The Resources You Need To Buy A House

The Resources You Need To Buy A House

Few people can buy their homes with cash; most people need to find home financing. For first-time homebuyers especially, the process can be a mystery. If you’re asking yourself questions like, “Can I buy a house?” or “What kind of house can I afford?” you can obtain the answers. But the process will begin and end with your financial situation. If you think you may be ready to buy a home, you will need to start getting your financial affairs in order so that you can achieve your dream of owning a home.

Lenders evaluate your creditworthiness by looking at different areas of your financial status. The metrics they will measure are your sources and amount of income, your credit score and credit history, your level of debt, your debt-to-income ratio, and the size of your down payment. Let’s take these items in turn.

Income

The lender can determine how much you can afford to pay every month by looking at your income level. In addition, your lender will be interested in how long you have had your job and your employment history – for example, whether you skip jobs often and whether your income has steadily increased over time. The longer you have a good employment and income history, the better.

Credit Score and Credit History

Your lender will access your credit history from one of the three major credit reporting agencies. At a minimum, you will need a credit score of 620 or higher (the scale goes up to 850). This is a “Fair” credit rating, but having a “Good” (670+), “Very Good” (740+), or “Excellent” (800+) rating is even better. In addition, the lender will take a look at your credit history. 

If your score is low, there are some things you can do to raise it. It may take a few months, but it is helpful to ensure your credit score is solidly in “Good” territory. Steps to improve your credit score can include paying off some of your debt and making sure you make all your payments on time. Getting a free copy of your credit report from all reporting agencies is wise before you even apply for a loan. If you see something incorrect, notify the credit bureau to have it corrected. It may be that your score has been affected by erroneous information, so make sure the lender gets an accurate report.

Debt-to-Income Ratio

Your debt-to-income ratio is the total amount of your monthly income that must be used to service debt payments. Monthly payments for debts such as student loans, car loans, and credit card payments are all counted. If your debt-to-income ratio is over 50 percent, you will need to take some steps to lower it before you apply for a loan. Do what you can to pay off credit cards or other debt to eliminate those payments, even if it means cutting back on your spending or getting a side job for a few months.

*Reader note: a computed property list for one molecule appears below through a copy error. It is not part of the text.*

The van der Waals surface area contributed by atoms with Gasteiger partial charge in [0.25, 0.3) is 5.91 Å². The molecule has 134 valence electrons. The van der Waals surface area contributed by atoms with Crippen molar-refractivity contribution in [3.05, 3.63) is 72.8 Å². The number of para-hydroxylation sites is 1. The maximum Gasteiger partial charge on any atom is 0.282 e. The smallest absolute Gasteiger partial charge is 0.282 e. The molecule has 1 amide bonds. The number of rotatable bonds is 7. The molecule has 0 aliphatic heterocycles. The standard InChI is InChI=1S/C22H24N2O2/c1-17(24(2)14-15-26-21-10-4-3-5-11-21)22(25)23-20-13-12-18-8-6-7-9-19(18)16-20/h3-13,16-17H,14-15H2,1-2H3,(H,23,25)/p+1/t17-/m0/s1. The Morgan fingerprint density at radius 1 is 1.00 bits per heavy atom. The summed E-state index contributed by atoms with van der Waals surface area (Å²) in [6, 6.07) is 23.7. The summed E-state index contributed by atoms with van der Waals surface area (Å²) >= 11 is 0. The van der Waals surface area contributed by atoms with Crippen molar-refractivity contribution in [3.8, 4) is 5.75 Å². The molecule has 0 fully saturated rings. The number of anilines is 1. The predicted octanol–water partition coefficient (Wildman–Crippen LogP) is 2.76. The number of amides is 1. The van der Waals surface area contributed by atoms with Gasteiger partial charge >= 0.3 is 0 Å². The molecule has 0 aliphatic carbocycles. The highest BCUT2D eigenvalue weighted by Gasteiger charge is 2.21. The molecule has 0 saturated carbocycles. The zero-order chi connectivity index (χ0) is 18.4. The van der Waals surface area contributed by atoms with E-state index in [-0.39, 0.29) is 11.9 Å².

Designated Cash Savings for Your Down Payment

Once you get in the proper financial position to support a home loan payment, you will also need cash for your down payment.

Today, depending on the situation, there are loans available for buyers that will allow them to put very little down –maybe just 3% of the purchase price. Some people may qualify for VA or USDA loans, which often allow buyers to put no money down. However, the higher your down payment, the smaller your loan amount will be, and the more equity you will have in the home. Deciding how much to put down will depend on how much cash you have and how much your down payment affects your monthly outgo on mortgage payments. 

Other Costs Involved in Purchasing a Home

If you can put at least 20% down on your home purchase, your lender will not require you to purchase private mortgage insurance (PMI). If your downpayment is a lower amount, lenders will require PMI to protect themselves if you default on the loan. PMI will pay the lender part of the loan amount in case of default; it does not protect the borrower. The cost of PMI is added to your monthly mortgage payment. If you purchase a $300,000 home, PMI can add anywhere from $100 to $250 to your monthly bill. Once your equity in the home reaches 20% or 25%, however, you can ask your lender to drop the PMI. 

Homeownership will entail other costs: property taxes and homeowners insurance. In most cases, your lender will handle these expenses by adding an amount to your monthly bill for these things, and then hold the funds in escrow to pay your taxes and insurance for you. When shopping for a home, you must calculate how these additional costs will impact your overall budget.

Finally, your lender will likely charge “points” for the loan. Points are simply the cost of the loan, equal to a fraction of a percentage of the loan amount. Lenders will sometimes advertise loans with no points; however, these usually have higher interest rates. You will have to look carefully at the available loans to calculate the best deal and what you can afford. Often, you can opt to pay the points up front, or you can have the points added to your total loan amount. 
This is a lot of information to absorb, and if you feel the financial side of the home-buying process is daunting, we can help. Our mortgage loan originator can discuss with you what your financial profile needs to show to qualify for a loan and can take all the guesswork out of this process. Contact us today at Prime Real Estate Group to learn more.

Written by: Melissa Murphy 

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